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Across Big Sky Flow Testing, LLC v. Workforce Safety & Ins.

Supreme Court of North Dakota

December 18, 2014

Across Big Sky Flow Testing, LLC, Appellant
v.
Workforce Safety & Insurance and M.F.B., dependent of Dustin Bergsing (deceased), by and through her guardian, Lacey Breding, Respondents, Workforce Safety & Insurance, Appellee

Page 381

Appeal from the District Court of Dunn County, Southwest Judicial District, the Honorable Zane Anderson, Judge.

Stephen D. Little, Gateway Office Building, Bismarck, ND, for appellant.

Mitchell D. Armstrong (argued), Special Assistant Attorney General, and Brian Schmidt (on brief), Special Assistant Attorney General, Bismarck, ND, for appellee.

Daniel J. Crothers, Lisa Fair McEvers, Carol Ronning Kapsner, Dale V. Sandstrom, Gerald W. VandeWalle, C.J. Opinion of the Court by Crothers, Justice.

OPINION

Page 382

Crothers, Justice.

[¶1] Across Big Sky Flow Testing, LLC appeals from a district court judgment affirming an administrative law judge's award of benefits in the death of Dustin Bergsing. Big Sky argues the greater weight of the evidence and the applicable law does not support the determination Bergsing suffered a work-related death. We affirm, concluding a reasoning mind reasonably could have determined the findings were supported by the weight of the evidence.

I

[¶2] On January 6, 2012, Dustin Bergsing, an employee of Big Sky, was stationed at an oil tank site. Bergsing's duties included gauging the oil in tanks two times per hour, switching tanks when necessary and requesting a truck to pick up oil when the tanks were full. Shortly after midnight on January 7, another employee was sent to the site when a high tank level warning occurred. The employee found Bergsing's body lying next to an unlatched tank cover, a log book showing he last logged a tank at 10:00 p.m. and his gauging tape which was cleaned, coiled and sitting on the tank. A toxicology report showed multiple hydrocarbon compounds and components of petroleum in Bergsing's blood and lungs. An autopsy showed pulmonary edema and heart failure.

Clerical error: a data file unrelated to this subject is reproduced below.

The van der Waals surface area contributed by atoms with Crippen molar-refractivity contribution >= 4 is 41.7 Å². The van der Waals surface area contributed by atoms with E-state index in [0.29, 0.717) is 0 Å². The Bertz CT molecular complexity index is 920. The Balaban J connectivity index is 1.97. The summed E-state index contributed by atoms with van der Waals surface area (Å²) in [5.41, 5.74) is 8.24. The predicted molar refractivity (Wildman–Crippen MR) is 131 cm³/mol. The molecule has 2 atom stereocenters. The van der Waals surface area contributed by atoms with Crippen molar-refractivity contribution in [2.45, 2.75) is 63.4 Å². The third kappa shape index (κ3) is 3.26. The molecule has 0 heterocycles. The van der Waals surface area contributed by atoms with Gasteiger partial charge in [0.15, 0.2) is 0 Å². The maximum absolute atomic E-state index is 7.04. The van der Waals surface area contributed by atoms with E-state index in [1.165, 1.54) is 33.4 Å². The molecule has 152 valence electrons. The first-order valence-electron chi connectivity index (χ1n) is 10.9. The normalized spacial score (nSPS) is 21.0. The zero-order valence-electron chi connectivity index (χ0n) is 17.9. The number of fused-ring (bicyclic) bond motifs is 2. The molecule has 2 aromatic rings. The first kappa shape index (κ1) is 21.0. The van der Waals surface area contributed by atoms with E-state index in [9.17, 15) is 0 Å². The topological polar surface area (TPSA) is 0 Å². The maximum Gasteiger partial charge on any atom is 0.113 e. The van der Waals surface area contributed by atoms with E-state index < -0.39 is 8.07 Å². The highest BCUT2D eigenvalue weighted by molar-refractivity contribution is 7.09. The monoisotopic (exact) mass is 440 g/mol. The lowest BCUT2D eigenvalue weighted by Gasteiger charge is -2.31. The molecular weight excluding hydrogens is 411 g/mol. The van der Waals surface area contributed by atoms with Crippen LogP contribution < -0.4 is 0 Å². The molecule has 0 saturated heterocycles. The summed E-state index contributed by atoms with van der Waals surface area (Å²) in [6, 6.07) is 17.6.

[¶3] A Dunn County Sheriff's Deputy searched Bergsing's trailer and vehicle and found no evidence of illegal drug use or huffing. An OSHA investigation concluded Big Sky did not violate any safety or health standards and no work-related exposure to hydrogen sulfide occurred. WSI consulted a doctor of pharmacy, Dr. Harvey J. Hanel, to determine if the levels of petroleum vapors in Bergsing's system were concentrated enough to cause his death. Dr. Hanel opined the level of butane in Bergsing's blood did not conclusively show Bergsing died from butane, and he suggested Bergsing could have been huffing. The death certificate, by opinion of Dr. William Massello III, the state medical examiner, states the cause of death was hydrocarbon poisoning due to inhalation of petroleum vapors from storage tanks.

[¶4] An ALJ awarded benefits after finding the greater weight of the evidence showed Bergsing's death arose out of and in the course of his employment with Big Sky. Big Sky filed a petition for reconsideration with the ALJ, which was denied. Big Sky appealed the ALJ's order awarding benefits and the order denying the petition for reconsideration to the North Dakota district court. The district court affirmed. Big Sky appeals.

II

[¶5] " This Court reviews the decision of WSI rather than the district court." Kershaw v. Workforce Safety and Ins.,2013 ND 186, ¶ 9, 838 N.W.2d 429. This Court exercises " a limited review in appeals involving WSI decisions." Elshaug v. Workforce Safety and Ins., 2003 ND 177, ¶ 12, 671 N.W.2d 784. Under N.D.C.C. § § 28-32-46 and 28-32-49, this ...


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